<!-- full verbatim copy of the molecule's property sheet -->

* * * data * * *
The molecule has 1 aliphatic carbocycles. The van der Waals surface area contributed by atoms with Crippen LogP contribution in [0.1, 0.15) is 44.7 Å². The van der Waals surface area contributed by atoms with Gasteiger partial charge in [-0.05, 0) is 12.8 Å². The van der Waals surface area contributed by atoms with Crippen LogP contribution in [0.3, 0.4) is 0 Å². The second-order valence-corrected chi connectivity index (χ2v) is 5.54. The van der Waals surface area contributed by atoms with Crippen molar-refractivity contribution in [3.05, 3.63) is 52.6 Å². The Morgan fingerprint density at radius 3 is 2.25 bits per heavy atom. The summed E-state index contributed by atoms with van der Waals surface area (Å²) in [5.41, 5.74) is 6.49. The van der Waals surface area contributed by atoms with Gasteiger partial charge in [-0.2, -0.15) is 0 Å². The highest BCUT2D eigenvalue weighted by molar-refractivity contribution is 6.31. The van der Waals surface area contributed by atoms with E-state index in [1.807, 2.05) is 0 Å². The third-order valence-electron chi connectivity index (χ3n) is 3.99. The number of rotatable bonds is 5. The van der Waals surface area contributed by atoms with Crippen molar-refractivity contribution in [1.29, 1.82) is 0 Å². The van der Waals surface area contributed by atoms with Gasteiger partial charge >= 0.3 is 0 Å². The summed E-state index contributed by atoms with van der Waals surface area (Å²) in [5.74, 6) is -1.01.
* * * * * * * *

The molecule has 1 aliphatic carbocycles. The van der Waals surface area contributed by atoms with Crippen LogP contribution in [0.1, 0.15) is 44.7 Å². The van der Waals surface area contributed by atoms with Gasteiger partial charge in [-0.05, 0) is 12.8 Å². The van der Waals surface area contributed by atoms with Crippen LogP contribution in [0.3, 0.4) is 0 Å². The second-order valence-corrected chi connectivity index (χ2v) is 5.54. The van der Waals surface area contributed by atoms with Crippen molar-refractivity contribution in [3.05, 3.63) is 52.6 Å². The Morgan fingerprint density at radius 3 is 2.25 bits per heavy atom. The summed E-state index contributed by atoms with van der Waals surface area (Å²) in [5.41, 5.74) is 6.49. The van der Waals surface area contributed by atoms with Gasteiger partial charge in [-0.2, -0.15) is 0 Å². The highest BCUT2D eigenvalue weighted by molar-refractivity contribution is 6.31. The van der Waals surface area contributed by atoms with E-state index in [1.807, 2.05) is 0 Å². The third-order valence-electron chi connectivity index (χ3n) is 3.99. The number of rotatable bonds is 5. The van der Waals surface area contributed by atoms with Crippen molar-refractivity contribution in [1.29, 1.82) is 0 Å². The van der Waals surface area contributed by atoms with Gasteiger partial charge >= 0.3 is 0 Å². The summed E-state index contributed by atoms with van der Waals surface area (Å²) in [5.74, 6) is -1.01.